A group of physicists are at loggerheads with a publisher because it has banned them from posting parts of their work to Wikipedia - the online encylopedia, blogs and other forums.
According to a report in New Scientist, the physicists were upset after the American Physical Society (APS) withdrew its offer to publish two studies in Physical Review Letters because the authors had asked for a rights agreement compatible with Wikipedia.
The APS asks scientists to transfer their copyright to the society before they can publish in an APS journal. This prevents scientists contributing illustrations or other "derivative works" of their papers to many websites without explicit permission.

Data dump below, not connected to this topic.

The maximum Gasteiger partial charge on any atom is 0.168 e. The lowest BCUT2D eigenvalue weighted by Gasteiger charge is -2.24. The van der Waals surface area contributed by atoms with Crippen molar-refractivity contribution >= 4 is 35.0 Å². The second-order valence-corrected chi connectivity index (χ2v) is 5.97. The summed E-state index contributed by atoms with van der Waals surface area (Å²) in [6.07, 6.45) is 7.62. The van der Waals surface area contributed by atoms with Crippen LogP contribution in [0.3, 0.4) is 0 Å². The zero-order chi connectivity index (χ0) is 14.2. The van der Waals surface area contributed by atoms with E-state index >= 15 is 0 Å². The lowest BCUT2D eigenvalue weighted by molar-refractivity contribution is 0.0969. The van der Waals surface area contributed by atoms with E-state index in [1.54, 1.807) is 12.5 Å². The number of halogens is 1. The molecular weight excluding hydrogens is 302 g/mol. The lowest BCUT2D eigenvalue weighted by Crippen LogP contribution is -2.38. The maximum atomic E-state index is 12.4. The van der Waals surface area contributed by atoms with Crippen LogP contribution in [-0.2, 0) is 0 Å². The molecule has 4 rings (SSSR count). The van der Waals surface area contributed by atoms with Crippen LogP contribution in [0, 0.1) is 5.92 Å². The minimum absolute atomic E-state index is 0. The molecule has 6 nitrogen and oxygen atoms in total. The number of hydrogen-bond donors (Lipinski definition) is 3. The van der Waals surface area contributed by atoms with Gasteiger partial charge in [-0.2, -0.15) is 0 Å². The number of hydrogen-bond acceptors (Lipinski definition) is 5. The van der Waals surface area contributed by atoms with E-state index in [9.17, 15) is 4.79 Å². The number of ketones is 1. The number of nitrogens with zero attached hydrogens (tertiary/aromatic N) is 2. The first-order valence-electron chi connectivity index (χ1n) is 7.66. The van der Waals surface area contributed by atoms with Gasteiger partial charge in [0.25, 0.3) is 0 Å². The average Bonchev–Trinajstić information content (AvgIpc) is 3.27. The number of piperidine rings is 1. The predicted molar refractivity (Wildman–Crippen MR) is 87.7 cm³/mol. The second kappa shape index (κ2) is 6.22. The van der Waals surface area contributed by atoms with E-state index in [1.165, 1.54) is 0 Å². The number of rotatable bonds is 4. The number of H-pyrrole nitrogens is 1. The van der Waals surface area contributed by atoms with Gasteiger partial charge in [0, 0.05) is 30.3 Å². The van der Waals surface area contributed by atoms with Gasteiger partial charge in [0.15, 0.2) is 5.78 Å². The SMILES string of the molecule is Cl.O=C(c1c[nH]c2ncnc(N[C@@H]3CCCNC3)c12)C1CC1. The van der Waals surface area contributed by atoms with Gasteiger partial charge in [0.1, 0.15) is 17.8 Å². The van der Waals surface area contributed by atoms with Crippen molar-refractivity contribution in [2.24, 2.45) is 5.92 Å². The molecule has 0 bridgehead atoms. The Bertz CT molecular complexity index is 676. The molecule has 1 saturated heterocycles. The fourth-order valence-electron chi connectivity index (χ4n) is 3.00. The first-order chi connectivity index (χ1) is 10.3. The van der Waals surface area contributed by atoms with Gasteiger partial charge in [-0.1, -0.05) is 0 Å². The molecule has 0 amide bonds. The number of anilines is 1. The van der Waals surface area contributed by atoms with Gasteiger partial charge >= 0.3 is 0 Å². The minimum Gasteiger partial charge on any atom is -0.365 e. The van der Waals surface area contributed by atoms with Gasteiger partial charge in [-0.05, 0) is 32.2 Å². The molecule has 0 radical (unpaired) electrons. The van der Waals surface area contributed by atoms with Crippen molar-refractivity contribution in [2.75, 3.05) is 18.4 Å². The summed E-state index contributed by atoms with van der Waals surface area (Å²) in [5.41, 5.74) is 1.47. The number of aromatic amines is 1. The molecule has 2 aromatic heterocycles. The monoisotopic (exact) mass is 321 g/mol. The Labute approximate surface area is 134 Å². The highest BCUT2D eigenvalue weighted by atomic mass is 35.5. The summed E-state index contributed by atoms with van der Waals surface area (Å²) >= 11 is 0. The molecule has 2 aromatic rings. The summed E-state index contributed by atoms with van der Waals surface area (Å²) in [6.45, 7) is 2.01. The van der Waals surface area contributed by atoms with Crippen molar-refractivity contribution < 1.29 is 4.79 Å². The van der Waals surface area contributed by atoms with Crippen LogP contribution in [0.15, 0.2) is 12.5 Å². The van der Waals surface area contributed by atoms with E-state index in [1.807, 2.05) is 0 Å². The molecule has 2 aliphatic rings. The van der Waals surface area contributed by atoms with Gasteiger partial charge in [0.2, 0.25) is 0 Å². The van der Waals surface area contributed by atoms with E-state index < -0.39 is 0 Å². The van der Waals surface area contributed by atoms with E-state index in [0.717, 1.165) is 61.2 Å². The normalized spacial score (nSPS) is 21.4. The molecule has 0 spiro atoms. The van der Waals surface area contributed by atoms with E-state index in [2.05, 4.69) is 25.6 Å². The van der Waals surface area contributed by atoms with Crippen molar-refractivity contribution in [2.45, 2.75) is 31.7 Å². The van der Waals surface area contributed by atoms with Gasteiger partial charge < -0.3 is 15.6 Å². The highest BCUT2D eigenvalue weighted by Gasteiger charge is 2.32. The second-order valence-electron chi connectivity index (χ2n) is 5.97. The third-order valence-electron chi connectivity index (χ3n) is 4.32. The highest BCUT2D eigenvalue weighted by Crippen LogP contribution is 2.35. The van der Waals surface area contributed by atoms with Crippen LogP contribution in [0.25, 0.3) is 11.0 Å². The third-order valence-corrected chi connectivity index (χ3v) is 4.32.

The authors of the cancelled papers and 38 other physicists are calling for the APS to change its policy.
"It is unreasonable and completely at odds with the practice in the field. Scientists want as broad an audience for their papers as possible," said Bill Unruh at the University of British Columbia in Vancouver, Canada, who has been lobbying separately against strict copyright rules.
"To tell us what we can do with our paper is completely at odds with practice in the field," he added.
According to Gene Sprouse, editor-in-chief of the APS journals, the society plans to review its copyright policy at a meeting in May.
"A group of excellent scientists has asked us to consider revising our copyright, and we take them seriously," he said.